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MatthewHunter

MatthewHunter

Currently reading

MirrorMask (children's edition)
Neil Gaiman
The Unreal and the Real: Selected Stories, Volume One: Where on Earth
Ursula K. Le Guin
Betsy and Tacy Go Downtown
Maud Hart Lovelace
The Picture of Dorian Gray
Oscar Wilde, Camille Cauti
Riders of the Purple Sage
Zane Grey
Vampires, Zombies, & Wanton Souls
Marge Simon
Madeline and the Bad Hat - Ludwig Bemelmans Our 17 month old didn't oooo and aaaaah over "Madeline and the Bad Hat" as much as she did over "Madeline", but she still seemed to have fun while I read it to her this morning. The beautiful color pictures get the biggest reaction out of Siggy. Pepito flying a kite on the roof, the animals returning to the vine covered mansion, and every work connected with Pepito freeing the zoo animals - stunning!

Bemelmans begins to show a darker side here. For example, Ms. Clavel's gift of a toolbox to Pepito ends up being used to make a guillotine to slaughter chickens. Also, Pepito letting a cat out of a bag amidst a bunch of hungry dogs is a bit upsetting. Then Bemelmans seems to preach karma by having the cat jump onto Pepito's head for protection. Pepito gets savaged by the dogs, requires rescue, and appears to learn a lesson with help from a tut-tut-ing Madeline.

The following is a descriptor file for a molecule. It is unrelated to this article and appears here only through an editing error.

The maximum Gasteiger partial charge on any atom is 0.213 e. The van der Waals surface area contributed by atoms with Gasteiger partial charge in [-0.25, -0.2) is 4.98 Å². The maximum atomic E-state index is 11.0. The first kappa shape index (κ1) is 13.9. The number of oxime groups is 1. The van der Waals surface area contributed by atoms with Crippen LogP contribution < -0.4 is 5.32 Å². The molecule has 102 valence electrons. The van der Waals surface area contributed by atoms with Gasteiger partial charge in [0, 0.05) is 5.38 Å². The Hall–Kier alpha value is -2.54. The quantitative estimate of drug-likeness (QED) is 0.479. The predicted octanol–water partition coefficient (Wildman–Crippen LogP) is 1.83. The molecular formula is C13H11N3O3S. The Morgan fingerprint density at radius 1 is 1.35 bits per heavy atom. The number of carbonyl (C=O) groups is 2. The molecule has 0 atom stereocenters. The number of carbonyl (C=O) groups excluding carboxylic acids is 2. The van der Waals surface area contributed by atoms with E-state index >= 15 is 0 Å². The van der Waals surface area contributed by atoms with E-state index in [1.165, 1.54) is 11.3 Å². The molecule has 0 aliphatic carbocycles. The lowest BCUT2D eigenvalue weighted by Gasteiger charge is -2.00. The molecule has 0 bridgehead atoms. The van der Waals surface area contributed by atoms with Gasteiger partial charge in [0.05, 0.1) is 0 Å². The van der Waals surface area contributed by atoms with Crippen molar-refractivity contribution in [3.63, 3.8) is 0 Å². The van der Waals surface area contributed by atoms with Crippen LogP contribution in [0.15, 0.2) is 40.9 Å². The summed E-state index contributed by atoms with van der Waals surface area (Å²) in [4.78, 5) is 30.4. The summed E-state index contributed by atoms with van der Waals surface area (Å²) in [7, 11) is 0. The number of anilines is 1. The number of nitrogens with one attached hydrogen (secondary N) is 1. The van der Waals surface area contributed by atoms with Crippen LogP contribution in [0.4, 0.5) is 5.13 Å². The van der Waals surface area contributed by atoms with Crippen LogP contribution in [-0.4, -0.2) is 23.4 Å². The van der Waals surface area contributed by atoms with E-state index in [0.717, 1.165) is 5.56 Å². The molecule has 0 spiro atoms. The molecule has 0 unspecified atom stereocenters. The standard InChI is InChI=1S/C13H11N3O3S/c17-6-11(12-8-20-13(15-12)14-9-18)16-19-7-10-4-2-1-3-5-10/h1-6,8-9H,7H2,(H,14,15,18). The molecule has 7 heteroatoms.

What does Pepito do with the lesson? Well, he promises to become a friend of animals, and has a St. Francis of Assisi moment. He communicates with the birds in the trees, stops terrorizing the small animals that call his neighborhood home, etc. But then he goes too far when he releases all the zoo animals up to the point of freeing the lions. The drawing of the lions licking their chops as potential prey mills about outside their cage is beautifully and humorously done. Madeline, ever the wee heroine, says just the right thing to keep Pepito from unwittingly allowing lions to kill the very animals he had sworn to love. Seems Pepito can't avoid causing a slaughter, even when his motives are good ones!

I really don't know what lesson little ones will choose from this book. Don't kill animals? Be kind to others or else? Moderation is bliss? I see it as a lesson of taking the middle path. Both cruelty and overbearing kindness can lead to trouble. Siggy just thinks the colors are pretty and says "woof woof" or "quack quack" every time a dog or bird enters the story. I like her review better.